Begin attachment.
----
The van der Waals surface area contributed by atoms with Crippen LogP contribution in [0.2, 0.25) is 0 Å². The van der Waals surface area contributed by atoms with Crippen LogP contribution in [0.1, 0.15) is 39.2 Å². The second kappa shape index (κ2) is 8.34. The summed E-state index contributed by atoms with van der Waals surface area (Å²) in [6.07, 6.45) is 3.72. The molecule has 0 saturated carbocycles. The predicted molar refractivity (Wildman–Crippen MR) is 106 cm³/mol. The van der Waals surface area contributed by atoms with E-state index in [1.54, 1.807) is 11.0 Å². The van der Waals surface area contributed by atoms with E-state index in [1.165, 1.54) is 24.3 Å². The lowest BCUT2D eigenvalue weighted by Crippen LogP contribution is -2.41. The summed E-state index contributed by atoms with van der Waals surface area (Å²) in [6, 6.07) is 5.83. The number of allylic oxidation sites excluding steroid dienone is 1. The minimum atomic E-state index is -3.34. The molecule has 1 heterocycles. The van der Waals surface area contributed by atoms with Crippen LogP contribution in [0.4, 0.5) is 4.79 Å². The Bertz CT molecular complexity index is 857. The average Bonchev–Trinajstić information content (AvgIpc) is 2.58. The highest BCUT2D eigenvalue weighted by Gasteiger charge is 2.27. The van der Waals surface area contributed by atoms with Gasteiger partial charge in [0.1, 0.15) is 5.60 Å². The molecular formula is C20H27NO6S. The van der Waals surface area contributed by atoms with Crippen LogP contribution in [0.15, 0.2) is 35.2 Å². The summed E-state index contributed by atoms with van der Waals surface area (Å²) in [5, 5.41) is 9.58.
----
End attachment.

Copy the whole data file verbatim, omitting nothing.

The van der Waals surface area contributed by atoms with Crippen LogP contribution in [0.2, 0.25) is 0 Å². The van der Waals surface area contributed by atoms with Crippen LogP contribution in [0.1, 0.15) is 39.2 Å². The second kappa shape index (κ2) is 8.34. The summed E-state index contributed by atoms with van der Waals surface area (Å²) in [6.07, 6.45) is 3.72. The molecule has 0 saturated carbocycles. The predicted molar refractivity (Wildman–Crippen MR) is 106 cm³/mol. The van der Waals surface area contributed by atoms with E-state index in [1.54, 1.807) is 11.0 Å². The van der Waals surface area contributed by atoms with E-state index in [1.165, 1.54) is 24.3 Å². The lowest BCUT2D eigenvalue weighted by Crippen LogP contribution is -2.41. The summed E-state index contributed by atoms with van der Waals surface area (Å²) in [6, 6.07) is 5.83. The number of allylic oxidation sites excluding steroid dienone is 1. The minimum atomic E-state index is -3.34. The molecule has 1 heterocycles. The van der Waals surface area contributed by atoms with Crippen LogP contribution in [0.4, 0.5) is 4.79 Å². The Bertz CT molecular complexity index is 857. The average Bonchev–Trinajstić information content (AvgIpc) is 2.58. The highest BCUT2D eigenvalue weighted by Gasteiger charge is 2.27. The van der Waals surface area contributed by atoms with Gasteiger partial charge in [0.1, 0.15) is 5.60 Å². The molecular formula is C20H27NO6S. The van der Waals surface area contributed by atoms with Crippen LogP contribution in [0.15, 0.2) is 35.2 Å². The summed E-state index contributed by atoms with van der Waals surface area (Å²) in [5, 5.41) is 9.58.